1). The school mixes special-education students with other peers in core classes and assigns two teachers to each of those classrooms. The co-principals say the model raises the bar for special-education students, who account for nearly 40 percent of East Tech’s enrollment.

 2). Volunteers from the service group City Year provide individual and small-group instruction to ninth- and 10th-graders during and outside of class time. The Friendly Inn Settlement, a neighborhood agency that coordinates “wraparound” community services for the school, also tutors students at its offices.

3). East Tech employs a strategy known as “no-nonsense nurturing” that corrects misconduct by directing students’ attention to peers who demonstrate good behavior.

4.) The school also has what is called a “level system” that rewards good behavior with “Scarab Bucks” and penalizes bad behavior with demerits and progressive discipline. Students can use “Scarab Bucks” to buy school gear and free or discount admission to sporting and other school events.

5.) All students who score below grade level in reading or math are scheduled for a mandatory daily “intervention period” that will provide them with extra instruction. Students who get on track or pass their state graduation tests earn the right to take elective courses such as urban agriculture, culinary arts, band or JROTC.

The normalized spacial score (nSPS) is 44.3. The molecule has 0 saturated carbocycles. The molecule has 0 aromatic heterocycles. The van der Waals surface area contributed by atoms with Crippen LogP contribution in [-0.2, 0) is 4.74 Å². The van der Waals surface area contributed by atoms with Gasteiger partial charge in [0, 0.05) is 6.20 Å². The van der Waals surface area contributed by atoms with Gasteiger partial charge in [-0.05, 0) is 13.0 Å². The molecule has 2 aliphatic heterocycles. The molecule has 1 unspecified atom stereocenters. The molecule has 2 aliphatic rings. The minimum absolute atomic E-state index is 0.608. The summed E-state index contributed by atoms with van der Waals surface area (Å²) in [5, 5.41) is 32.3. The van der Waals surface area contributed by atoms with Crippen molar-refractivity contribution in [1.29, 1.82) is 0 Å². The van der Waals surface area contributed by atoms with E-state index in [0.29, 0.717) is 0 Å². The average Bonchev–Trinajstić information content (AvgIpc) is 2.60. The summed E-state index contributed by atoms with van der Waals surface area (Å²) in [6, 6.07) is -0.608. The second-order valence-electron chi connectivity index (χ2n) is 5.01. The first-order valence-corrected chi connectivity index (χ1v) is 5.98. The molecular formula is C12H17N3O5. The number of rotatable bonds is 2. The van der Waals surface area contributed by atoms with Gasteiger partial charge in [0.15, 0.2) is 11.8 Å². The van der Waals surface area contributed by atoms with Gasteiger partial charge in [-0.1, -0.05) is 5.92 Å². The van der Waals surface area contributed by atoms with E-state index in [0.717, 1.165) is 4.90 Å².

6.) Teachers use an instructional strategy that calls for them to serve as guides instead of lecturers and lets students apply skills to demonstrate they know content. Three coaches help teachers to master the practice.

Advertisements

About plainpress

Plain Press 2012 W. 25th Street, Suite #500 Cleveland, OH 44113 Email: plainpress@gmail.com Email Advertising: plainpressads@yahoo.com Phone: (216) 621-3060 Managing Editor: Chuck Hoven Editor: Deborah Rose Sadlon Advertising Representative: Tom Sheehan

Discussion

No comments yet.

Leave a Reply

Fill in your details below or click an icon to log in:

WordPress.com Logo

You are commenting using your WordPress.com account. Log Out / Change )

Twitter picture

You are commenting using your Twitter account. Log Out / Change )

Facebook photo

You are commenting using your Facebook account. Log Out / Change )

Google+ photo

You are commenting using your Google+ account. Log Out / Change )

Connecting to %s

%d bloggers like this: